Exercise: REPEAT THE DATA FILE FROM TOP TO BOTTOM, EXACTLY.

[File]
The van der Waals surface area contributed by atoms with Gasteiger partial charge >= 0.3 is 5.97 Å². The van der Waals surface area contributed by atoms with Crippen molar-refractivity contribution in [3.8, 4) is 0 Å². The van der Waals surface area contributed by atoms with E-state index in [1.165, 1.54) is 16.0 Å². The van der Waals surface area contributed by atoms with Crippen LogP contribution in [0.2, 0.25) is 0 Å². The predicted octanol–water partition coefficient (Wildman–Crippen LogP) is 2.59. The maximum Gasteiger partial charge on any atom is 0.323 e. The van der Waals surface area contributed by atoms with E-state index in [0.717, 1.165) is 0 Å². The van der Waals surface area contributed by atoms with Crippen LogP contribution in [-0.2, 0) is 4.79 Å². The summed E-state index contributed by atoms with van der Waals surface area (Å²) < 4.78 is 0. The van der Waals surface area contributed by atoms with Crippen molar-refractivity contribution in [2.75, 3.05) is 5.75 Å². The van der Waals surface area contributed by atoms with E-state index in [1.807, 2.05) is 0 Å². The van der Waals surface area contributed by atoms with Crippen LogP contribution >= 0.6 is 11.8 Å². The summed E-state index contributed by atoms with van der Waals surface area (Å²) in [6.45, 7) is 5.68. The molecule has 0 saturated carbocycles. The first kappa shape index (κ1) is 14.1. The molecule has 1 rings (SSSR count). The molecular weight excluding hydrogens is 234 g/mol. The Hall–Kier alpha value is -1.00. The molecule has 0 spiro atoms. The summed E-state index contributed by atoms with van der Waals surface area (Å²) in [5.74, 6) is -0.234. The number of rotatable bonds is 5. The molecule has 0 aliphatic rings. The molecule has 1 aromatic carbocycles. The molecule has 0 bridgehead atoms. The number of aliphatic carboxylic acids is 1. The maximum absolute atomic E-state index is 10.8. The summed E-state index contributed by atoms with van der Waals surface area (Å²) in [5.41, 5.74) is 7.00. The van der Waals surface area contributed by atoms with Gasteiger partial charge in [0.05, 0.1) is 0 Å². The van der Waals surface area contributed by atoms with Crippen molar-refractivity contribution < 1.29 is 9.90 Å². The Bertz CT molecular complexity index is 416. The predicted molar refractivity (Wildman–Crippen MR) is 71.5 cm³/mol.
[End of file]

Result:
The van der Waals surface area contributed by atoms with Gasteiger partial charge >= 0.3 is 5.97 Å². The van der Waals surface area contributed by atoms with Crippen molar-refractivity contribution in [3.8, 4) is 0 Å². The van der Waals surface area contributed by atoms with E-state index in [1.165, 1.54) is 16.0 Å². The van der Waals surface area contributed by atoms with Crippen LogP contribution in [0.2, 0.25) is 0 Å². The predicted octanol–water partition coefficient (Wildman–Crippen LogP) is 2.59. The maximum Gasteiger partial charge on any atom is 0.323 e. The van der Waals surface area contributed by atoms with E-state index in [0.717, 1.165) is 0 Å². The van der Waals surface area contributed by atoms with Crippen LogP contribution in [-0.2, 0) is 4.79 Å². The summed E-state index contributed by atoms with van der Waals surface area (Å²) < 4.78 is 0. The van der Waals surface area contributed by atoms with Crippen molar-refractivity contribution in [2.75, 3.05) is 5.75 Å². The van der Waals surface area contributed by atoms with E-state index in [1.807, 2.05) is 0 Å². The van der Waals surface area contributed by atoms with Crippen LogP contribution >= 0.6 is 11.8 Å². The summed E-state index contributed by atoms with van der Waals surface area (Å²) in [6.45, 7) is 5.68. The molecule has 0 saturated carbocycles. The first kappa shape index (κ1) is 14.1. The molecule has 1 rings (SSSR count). The molecular weight excluding hydrogens is 234 g/mol. The Hall–Kier alpha value is -1.00. The molecule has 0 spiro atoms. The summed E-state index contributed by atoms with van der Waals surface area (Å²) in [5.74, 6) is -0.234. The number of rotatable bonds is 5. The molecule has 0 aliphatic rings. The molecule has 1 aromatic carbocycles. The molecule has 0 bridgehead atoms. The number of aliphatic carboxylic acids is 1. The maximum absolute atomic E-state index is 10.8. The summed E-state index contributed by atoms with van der Waals surface area (Å²) in [5.41, 5.74) is 7.00. The van der Waals surface area contributed by atoms with Gasteiger partial charge in [0.05, 0.1) is 0 Å². The van der Waals surface area contributed by atoms with Crippen molar-refractivity contribution < 1.29 is 9.90 Å². The Bertz CT molecular complexity index is 416. The predicted molar refractivity (Wildman–Crippen MR) is 71.5 cm³/mol.